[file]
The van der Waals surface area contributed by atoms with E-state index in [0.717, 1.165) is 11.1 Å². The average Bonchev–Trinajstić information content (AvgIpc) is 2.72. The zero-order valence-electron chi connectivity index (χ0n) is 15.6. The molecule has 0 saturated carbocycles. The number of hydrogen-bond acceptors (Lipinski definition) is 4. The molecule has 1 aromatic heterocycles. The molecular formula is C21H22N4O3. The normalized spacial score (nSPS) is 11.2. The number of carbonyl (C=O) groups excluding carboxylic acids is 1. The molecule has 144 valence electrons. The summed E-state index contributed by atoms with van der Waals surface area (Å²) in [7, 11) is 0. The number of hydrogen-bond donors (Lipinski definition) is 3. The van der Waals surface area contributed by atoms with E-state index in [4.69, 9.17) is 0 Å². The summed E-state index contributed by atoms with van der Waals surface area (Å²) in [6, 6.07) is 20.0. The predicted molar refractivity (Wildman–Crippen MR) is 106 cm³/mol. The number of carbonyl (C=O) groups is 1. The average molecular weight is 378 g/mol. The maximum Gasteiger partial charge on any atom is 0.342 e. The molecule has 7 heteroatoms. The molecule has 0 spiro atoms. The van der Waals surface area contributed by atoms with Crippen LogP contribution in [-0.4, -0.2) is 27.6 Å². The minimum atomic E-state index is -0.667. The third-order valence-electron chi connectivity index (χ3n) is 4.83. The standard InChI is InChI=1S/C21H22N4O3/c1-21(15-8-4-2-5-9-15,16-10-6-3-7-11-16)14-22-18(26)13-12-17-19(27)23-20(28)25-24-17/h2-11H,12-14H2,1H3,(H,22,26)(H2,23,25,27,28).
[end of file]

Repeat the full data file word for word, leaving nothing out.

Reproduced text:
The van der Waals surface area contributed by atoms with E-state index in [0.717, 1.165) is 11.1 Å². The average Bonchev–Trinajstić information content (AvgIpc) is 2.72. The zero-order valence-electron chi connectivity index (χ0n) is 15.6. The molecule has 0 saturated carbocycles. The number of hydrogen-bond acceptors (Lipinski definition) is 4. The molecule has 1 aromatic heterocycles. The molecular formula is C21H22N4O3. The normalized spacial score (nSPS) is 11.2. The number of carbonyl (C=O) groups excluding carboxylic acids is 1. The molecule has 144 valence electrons. The summed E-state index contributed by atoms with van der Waals surface area (Å²) in [7, 11) is 0. The number of hydrogen-bond donors (Lipinski definition) is 3. The van der Waals surface area contributed by atoms with E-state index in [4.69, 9.17) is 0 Å². The summed E-state index contributed by atoms with van der Waals surface area (Å²) in [6, 6.07) is 20.0. The predicted molar refractivity (Wildman–Crippen MR) is 106 cm³/mol. The number of carbonyl (C=O) groups is 1. The average molecular weight is 378 g/mol. The maximum Gasteiger partial charge on any atom is 0.342 e. The molecule has 7 heteroatoms. The molecule has 0 spiro atoms. The van der Waals surface area contributed by atoms with Crippen LogP contribution in [-0.4, -0.2) is 27.6 Å². The minimum atomic E-state index is -0.667. The third-order valence-electron chi connectivity index (χ3n) is 4.83. The standard InChI is InChI=1S/C21H22N4O3/c1-21(15-8-4-2-5-9-15,16-10-6-3-7-11-16)14-22-18(26)13-12-17-19(27)23-20(28)25-24-17/h2-11H,12-14H2,1H3,(H,22,26)(H2,23,25,27,28).